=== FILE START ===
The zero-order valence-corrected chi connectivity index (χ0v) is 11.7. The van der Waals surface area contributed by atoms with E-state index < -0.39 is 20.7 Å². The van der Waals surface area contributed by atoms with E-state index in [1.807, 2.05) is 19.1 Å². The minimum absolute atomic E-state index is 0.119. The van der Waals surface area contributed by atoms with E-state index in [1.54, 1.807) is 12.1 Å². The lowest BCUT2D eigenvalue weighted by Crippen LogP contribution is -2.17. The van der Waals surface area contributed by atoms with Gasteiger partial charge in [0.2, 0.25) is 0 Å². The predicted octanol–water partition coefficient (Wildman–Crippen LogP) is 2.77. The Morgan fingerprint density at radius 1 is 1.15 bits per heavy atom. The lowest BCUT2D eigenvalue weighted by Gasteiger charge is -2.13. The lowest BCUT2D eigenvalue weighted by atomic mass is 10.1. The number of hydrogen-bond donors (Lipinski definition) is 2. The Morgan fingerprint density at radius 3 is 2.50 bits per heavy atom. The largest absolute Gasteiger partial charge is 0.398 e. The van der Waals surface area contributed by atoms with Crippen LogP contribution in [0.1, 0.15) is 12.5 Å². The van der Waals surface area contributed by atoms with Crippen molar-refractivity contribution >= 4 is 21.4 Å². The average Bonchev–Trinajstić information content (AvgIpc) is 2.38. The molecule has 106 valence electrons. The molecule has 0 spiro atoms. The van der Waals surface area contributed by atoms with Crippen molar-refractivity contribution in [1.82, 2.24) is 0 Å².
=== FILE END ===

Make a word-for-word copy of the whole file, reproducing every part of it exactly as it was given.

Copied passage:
The zero-order valence-corrected chi connectivity index (χ0v) is 11.7. The van der Waals surface area contributed by atoms with E-state index < -0.39 is 20.7 Å². The van der Waals surface area contributed by atoms with E-state index in [1.807, 2.05) is 19.1 Å². The minimum absolute atomic E-state index is 0.119. The van der Waals surface area contributed by atoms with E-state index in [1.54, 1.807) is 12.1 Å². The lowest BCUT2D eigenvalue weighted by Crippen LogP contribution is -2.17. The van der Waals surface area contributed by atoms with Gasteiger partial charge in [0.2, 0.25) is 0 Å². The predicted octanol–water partition coefficient (Wildman–Crippen LogP) is 2.77. The Morgan fingerprint density at radius 1 is 1.15 bits per heavy atom. The lowest BCUT2D eigenvalue weighted by Gasteiger charge is -2.13. The lowest BCUT2D eigenvalue weighted by atomic mass is 10.1. The number of hydrogen-bond donors (Lipinski definition) is 2. The Morgan fingerprint density at radius 3 is 2.50 bits per heavy atom. The largest absolute Gasteiger partial charge is 0.398 e. The van der Waals surface area contributed by atoms with Crippen LogP contribution in [0.1, 0.15) is 12.5 Å². The van der Waals surface area contributed by atoms with Crippen molar-refractivity contribution >= 4 is 21.4 Å². The average Bonchev–Trinajstić information content (AvgIpc) is 2.38. The molecule has 106 valence electrons. The molecule has 0 spiro atoms. The van der Waals surface area contributed by atoms with Crippen molar-refractivity contribution in [1.82, 2.24) is 0 Å².